What kind of mature information societies do we want to build?
What is our human project for the digital age?

—Luciano Floridi, 2018

Research Overview

I received my PhD in Information Studies from the Drexel University College of Computing & Informatics, where I now serve as Assistant Teaching Professor.

I am working toward a future where people can live better with digital technology—that is, where we can be more aware, present and wise in the digital age. A big part of this is understanding what it means to live a good life in a fast-changing world. To me, this is a matter of ethics and design: Today we are all like sailors steering our ship while it’s still being built.

Coming from the information field, my research is rooted in understanding people's experiences with information and technology, and exploring what this means for the ethical development of future sociotechnical systems. In this sense, I consider my work to be UX research at the fuzzy front-end of the design process, where the goal is deep exploration of human contexts. I am inspired by the vision of humanity-centered design.

My early work centered on information experience, and more recently I have been applying virtue ethics to questions of information seeking, experience and design. Along the way I have also published research in philosophy of sport, particularly around ultramarathon running.

I'm also an editor with Proceedings from the Document Academy, and I'm editor of news and book reviews for the journal Education for Information. I'm always looking for book reviews, so please reach out if you'd like to write one.

Before coming to Drexel, I earned a BA in Advertising and Spanish from Marquette University; a graduate certificate in Teaching English to Speakers of Other Languages from the University of Wisconsin–Milwaukee; and an MA in Hispanic Linguistic, Literary and Cultural Studies from New York University. I intermittently blog about written language and documents at ScratchTap.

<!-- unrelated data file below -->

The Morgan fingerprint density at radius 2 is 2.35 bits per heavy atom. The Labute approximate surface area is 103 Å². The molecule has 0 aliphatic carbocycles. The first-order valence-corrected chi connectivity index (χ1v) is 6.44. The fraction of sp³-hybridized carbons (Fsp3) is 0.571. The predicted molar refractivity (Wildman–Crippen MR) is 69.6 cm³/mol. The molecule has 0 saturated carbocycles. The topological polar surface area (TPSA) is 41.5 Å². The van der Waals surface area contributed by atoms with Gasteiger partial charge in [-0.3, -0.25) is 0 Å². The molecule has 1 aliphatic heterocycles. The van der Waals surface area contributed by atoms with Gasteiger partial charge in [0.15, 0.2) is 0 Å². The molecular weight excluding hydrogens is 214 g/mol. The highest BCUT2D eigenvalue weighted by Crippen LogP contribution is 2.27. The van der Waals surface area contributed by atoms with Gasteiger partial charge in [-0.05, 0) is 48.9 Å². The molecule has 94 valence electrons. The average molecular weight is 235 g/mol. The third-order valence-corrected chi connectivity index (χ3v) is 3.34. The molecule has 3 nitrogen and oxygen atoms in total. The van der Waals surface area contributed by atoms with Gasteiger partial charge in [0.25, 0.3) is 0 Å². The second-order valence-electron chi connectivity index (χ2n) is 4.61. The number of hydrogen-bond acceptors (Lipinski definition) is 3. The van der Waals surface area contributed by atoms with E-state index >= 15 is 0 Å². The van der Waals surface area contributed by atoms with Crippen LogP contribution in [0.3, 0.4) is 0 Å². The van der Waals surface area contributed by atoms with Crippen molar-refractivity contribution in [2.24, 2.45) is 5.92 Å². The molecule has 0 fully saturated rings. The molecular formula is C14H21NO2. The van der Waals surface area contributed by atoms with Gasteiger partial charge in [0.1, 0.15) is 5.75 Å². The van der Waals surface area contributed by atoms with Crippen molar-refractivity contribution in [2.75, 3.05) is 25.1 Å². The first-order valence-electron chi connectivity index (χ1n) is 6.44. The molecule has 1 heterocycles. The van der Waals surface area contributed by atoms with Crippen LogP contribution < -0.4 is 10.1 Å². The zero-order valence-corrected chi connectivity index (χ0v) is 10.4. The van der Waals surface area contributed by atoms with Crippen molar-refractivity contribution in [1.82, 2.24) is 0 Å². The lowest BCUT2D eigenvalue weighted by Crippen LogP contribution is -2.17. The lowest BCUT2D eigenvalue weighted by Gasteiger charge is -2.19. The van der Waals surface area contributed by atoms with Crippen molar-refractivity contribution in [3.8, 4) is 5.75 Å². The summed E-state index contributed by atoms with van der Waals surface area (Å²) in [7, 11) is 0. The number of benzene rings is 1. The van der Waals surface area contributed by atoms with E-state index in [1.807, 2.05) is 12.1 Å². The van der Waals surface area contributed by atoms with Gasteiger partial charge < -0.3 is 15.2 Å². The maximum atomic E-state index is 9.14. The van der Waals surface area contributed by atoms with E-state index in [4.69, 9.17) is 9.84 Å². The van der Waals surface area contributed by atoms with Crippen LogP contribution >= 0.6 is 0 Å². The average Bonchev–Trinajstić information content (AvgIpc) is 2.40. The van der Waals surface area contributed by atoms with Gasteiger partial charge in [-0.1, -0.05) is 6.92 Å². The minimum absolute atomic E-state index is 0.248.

Research Snapshot

  • Disciplines: information behavior, human–computer interaction, information ethics, philosophy of technology, philosophy of sport
  • Key Concepts: information experience, information creation, personal meaning, documentation
  • Domains of Study: visual art, ultramarathon running, online search


Current Research Projects

Applications of Virtue Ethics

Virtues are the traits, behaviors and attitudes that characterize a life well lived. These include honesty, self-control, courage, flexibility and more. Beyond these general moral virtues, we can also consider the intellectual virtues, which are particularly relevant to the information field. These are the virtues that characterize good thinking and wise reasoning—for instance, intellectual humility and love of learning. In my ongoing research, I am exploring the intellectual virtues and working to apply them to research and design in information technology.



Information Experience and Reflection